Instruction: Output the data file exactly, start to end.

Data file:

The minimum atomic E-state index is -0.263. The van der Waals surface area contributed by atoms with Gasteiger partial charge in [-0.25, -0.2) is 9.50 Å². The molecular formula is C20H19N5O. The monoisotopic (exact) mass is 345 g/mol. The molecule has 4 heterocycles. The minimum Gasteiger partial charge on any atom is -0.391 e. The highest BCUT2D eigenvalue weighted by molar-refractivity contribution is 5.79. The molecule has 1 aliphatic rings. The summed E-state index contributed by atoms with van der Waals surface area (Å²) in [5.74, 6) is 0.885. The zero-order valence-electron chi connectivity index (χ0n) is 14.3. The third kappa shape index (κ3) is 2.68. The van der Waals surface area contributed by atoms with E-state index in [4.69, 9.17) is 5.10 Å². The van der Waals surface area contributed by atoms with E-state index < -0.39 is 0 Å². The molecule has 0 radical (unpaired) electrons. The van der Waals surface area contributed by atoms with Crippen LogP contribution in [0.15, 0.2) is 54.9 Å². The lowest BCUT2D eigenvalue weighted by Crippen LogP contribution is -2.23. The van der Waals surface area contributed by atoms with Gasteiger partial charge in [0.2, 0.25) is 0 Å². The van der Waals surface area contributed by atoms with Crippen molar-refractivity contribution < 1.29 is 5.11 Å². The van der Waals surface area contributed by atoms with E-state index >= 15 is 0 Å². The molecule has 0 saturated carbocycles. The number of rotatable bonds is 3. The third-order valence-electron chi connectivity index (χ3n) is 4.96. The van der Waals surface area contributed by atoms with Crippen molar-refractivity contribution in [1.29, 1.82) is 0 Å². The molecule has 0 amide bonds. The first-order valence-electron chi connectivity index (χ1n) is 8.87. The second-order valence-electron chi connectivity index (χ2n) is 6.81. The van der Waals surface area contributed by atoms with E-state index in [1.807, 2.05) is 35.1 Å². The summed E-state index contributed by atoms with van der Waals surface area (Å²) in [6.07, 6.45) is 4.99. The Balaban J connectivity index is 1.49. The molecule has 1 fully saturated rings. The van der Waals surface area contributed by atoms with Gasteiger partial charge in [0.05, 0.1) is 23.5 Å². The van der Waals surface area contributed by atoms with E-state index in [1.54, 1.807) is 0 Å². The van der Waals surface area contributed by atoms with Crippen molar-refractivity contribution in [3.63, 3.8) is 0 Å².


The minimum atomic E-state index is -0.263. The van der Waals surface area contributed by atoms with Gasteiger partial charge in [-0.25, -0.2) is 9.50 Å². The molecular formula is C20H19N5O. The monoisotopic (exact) mass is 345 g/mol. The molecule has 4 heterocycles. The minimum Gasteiger partial charge on any atom is -0.391 e. The highest BCUT2D eigenvalue weighted by molar-refractivity contribution is 5.79. The molecule has 1 aliphatic rings. The summed E-state index contributed by atoms with van der Waals surface area (Å²) in [5.74, 6) is 0.885. The zero-order valence-electron chi connectivity index (χ0n) is 14.3. The third kappa shape index (κ3) is 2.68. The van der Waals surface area contributed by atoms with E-state index in [4.69, 9.17) is 5.10 Å². The van der Waals surface area contributed by atoms with E-state index < -0.39 is 0 Å². The molecule has 0 radical (unpaired) electrons. The van der Waals surface area contributed by atoms with Crippen LogP contribution in [0.15, 0.2) is 54.9 Å². The lowest BCUT2D eigenvalue weighted by Crippen LogP contribution is -2.23. The van der Waals surface area contributed by atoms with Gasteiger partial charge in [0.2, 0.25) is 0 Å². The van der Waals surface area contributed by atoms with Crippen molar-refractivity contribution < 1.29 is 5.11 Å². The van der Waals surface area contributed by atoms with E-state index >= 15 is 0 Å². The molecule has 0 saturated carbocycles. The number of rotatable bonds is 3. The third-order valence-electron chi connectivity index (χ3n) is 4.96. The van der Waals surface area contributed by atoms with Crippen molar-refractivity contribution in [1.29, 1.82) is 0 Å². The molecule has 0 amide bonds. The first-order valence-electron chi connectivity index (χ1n) is 8.87. The second-order valence-electron chi connectivity index (χ2n) is 6.81. The van der Waals surface area contributed by atoms with E-state index in [1.807, 2.05) is 35.1 Å². The summed E-state index contributed by atoms with van der Waals surface area (Å²) in [6.07, 6.45) is 4.99. The Balaban J connectivity index is 1.49. The molecule has 1 fully saturated rings. The van der Waals surface area contributed by atoms with Gasteiger partial charge in [0.05, 0.1) is 23.5 Å². The van der Waals surface area contributed by atoms with E-state index in [1.54, 1.807) is 0 Å². The van der Waals surface area contributed by atoms with Crippen molar-refractivity contribution in [3.63, 3.8) is 0 Å².